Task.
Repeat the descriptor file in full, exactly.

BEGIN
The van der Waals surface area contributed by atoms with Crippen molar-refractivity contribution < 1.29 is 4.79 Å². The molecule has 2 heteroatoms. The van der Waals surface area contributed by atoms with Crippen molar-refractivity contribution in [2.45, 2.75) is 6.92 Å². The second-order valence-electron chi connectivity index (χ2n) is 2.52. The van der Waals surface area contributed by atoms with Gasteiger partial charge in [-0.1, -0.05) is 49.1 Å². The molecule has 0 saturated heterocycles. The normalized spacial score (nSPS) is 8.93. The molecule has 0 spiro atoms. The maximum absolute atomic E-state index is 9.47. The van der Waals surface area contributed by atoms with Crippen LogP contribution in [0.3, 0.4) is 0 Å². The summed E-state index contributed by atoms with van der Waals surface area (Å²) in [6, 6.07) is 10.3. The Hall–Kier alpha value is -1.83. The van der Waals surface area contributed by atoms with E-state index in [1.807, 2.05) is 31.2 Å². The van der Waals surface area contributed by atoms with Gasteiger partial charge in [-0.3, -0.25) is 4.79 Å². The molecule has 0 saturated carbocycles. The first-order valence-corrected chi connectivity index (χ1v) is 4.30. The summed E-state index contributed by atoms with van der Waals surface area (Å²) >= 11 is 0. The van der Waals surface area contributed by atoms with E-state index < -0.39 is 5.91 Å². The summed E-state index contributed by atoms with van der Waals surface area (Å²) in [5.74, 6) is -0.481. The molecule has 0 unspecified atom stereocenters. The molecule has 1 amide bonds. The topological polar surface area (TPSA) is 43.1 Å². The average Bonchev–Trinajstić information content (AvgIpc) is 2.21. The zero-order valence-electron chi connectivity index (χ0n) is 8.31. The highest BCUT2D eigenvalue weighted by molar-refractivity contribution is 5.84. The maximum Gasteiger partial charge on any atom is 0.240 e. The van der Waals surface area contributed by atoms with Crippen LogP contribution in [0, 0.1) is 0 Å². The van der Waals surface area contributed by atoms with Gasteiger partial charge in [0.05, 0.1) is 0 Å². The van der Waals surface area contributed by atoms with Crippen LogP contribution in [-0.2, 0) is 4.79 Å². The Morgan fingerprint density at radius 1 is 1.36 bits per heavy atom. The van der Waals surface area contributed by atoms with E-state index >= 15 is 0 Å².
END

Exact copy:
The van der Waals surface area contributed by atoms with Crippen molar-refractivity contribution < 1.29 is 4.79 Å². The molecule has 2 heteroatoms. The van der Waals surface area contributed by atoms with Crippen molar-refractivity contribution in [2.45, 2.75) is 6.92 Å². The second-order valence-electron chi connectivity index (χ2n) is 2.52. The van der Waals surface area contributed by atoms with Gasteiger partial charge in [-0.1, -0.05) is 49.1 Å². The molecule has 0 saturated heterocycles. The normalized spacial score (nSPS) is 8.93. The molecule has 0 spiro atoms. The maximum absolute atomic E-state index is 9.47. The van der Waals surface area contributed by atoms with Crippen LogP contribution in [0.3, 0.4) is 0 Å². The summed E-state index contributed by atoms with van der Waals surface area (Å²) in [6, 6.07) is 10.3. The Hall–Kier alpha value is -1.83. The van der Waals surface area contributed by atoms with E-state index in [1.807, 2.05) is 31.2 Å². The van der Waals surface area contributed by atoms with Gasteiger partial charge in [-0.3, -0.25) is 4.79 Å². The molecule has 0 saturated carbocycles. The first-order valence-corrected chi connectivity index (χ1v) is 4.30. The summed E-state index contributed by atoms with van der Waals surface area (Å²) >= 11 is 0. The van der Waals surface area contributed by atoms with E-state index < -0.39 is 5.91 Å². The summed E-state index contributed by atoms with van der Waals surface area (Å²) in [5.74, 6) is -0.481. The molecule has 0 unspecified atom stereocenters. The molecule has 1 amide bonds. The topological polar surface area (TPSA) is 43.1 Å². The average Bonchev–Trinajstić information content (AvgIpc) is 2.21. The zero-order valence-electron chi connectivity index (χ0n) is 8.31. The highest BCUT2D eigenvalue weighted by molar-refractivity contribution is 5.84. The maximum Gasteiger partial charge on any atom is 0.240 e. The van der Waals surface area contributed by atoms with Crippen LogP contribution in [0, 0.1) is 0 Å². The van der Waals surface area contributed by atoms with Gasteiger partial charge in [0.05, 0.1) is 0 Å². The van der Waals surface area contributed by atoms with Crippen LogP contribution in [-0.2, 0) is 4.79 Å². The Morgan fingerprint density at radius 1 is 1.36 bits per heavy atom. The van der Waals surface area contributed by atoms with E-state index >= 15 is 0 Å².